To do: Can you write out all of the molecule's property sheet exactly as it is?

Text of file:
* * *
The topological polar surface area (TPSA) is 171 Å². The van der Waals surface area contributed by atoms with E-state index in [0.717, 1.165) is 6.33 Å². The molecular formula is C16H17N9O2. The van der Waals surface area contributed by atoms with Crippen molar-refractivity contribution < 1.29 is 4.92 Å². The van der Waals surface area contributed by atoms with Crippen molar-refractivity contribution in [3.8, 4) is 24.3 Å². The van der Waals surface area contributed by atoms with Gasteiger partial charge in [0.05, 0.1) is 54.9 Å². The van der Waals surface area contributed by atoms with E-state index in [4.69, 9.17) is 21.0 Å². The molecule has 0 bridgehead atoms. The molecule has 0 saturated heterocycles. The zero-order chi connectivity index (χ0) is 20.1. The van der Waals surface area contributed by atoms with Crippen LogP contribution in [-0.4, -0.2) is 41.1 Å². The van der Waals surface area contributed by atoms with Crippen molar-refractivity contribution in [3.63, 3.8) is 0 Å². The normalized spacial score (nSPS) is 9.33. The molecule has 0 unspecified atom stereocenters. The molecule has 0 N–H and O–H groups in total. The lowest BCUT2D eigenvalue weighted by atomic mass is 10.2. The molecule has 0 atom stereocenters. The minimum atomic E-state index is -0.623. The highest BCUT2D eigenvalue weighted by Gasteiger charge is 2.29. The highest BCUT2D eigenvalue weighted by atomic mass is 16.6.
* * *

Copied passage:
The topological polar surface area (TPSA) is 171 Å². The van der Waals surface area contributed by atoms with E-state index in [0.717, 1.165) is 6.33 Å². The molecular formula is C16H17N9O2. The van der Waals surface area contributed by atoms with Crippen molar-refractivity contribution < 1.29 is 4.92 Å². The van der Waals surface area contributed by atoms with Crippen molar-refractivity contribution in [3.8, 4) is 24.3 Å². The van der Waals surface area contributed by atoms with Gasteiger partial charge in [0.05, 0.1) is 54.9 Å². The van der Waals surface area contributed by atoms with E-state index in [4.69, 9.17) is 21.0 Å². The molecule has 0 bridgehead atoms. The molecule has 0 saturated heterocycles. The zero-order chi connectivity index (χ0) is 20.1. The van der Waals surface area contributed by atoms with Crippen LogP contribution in [-0.4, -0.2) is 41.1 Å². The van der Waals surface area contributed by atoms with Crippen molar-refractivity contribution in [3.63, 3.8) is 0 Å². The normalized spacial score (nSPS) is 9.33. The molecule has 0 unspecified atom stereocenters. The molecule has 0 N–H and O–H groups in total. The lowest BCUT2D eigenvalue weighted by atomic mass is 10.2. The molecule has 0 atom stereocenters. The minimum atomic E-state index is -0.623. The highest BCUT2D eigenvalue weighted by Gasteiger charge is 2.29. The highest BCUT2D eigenvalue weighted by atomic mass is 16.6.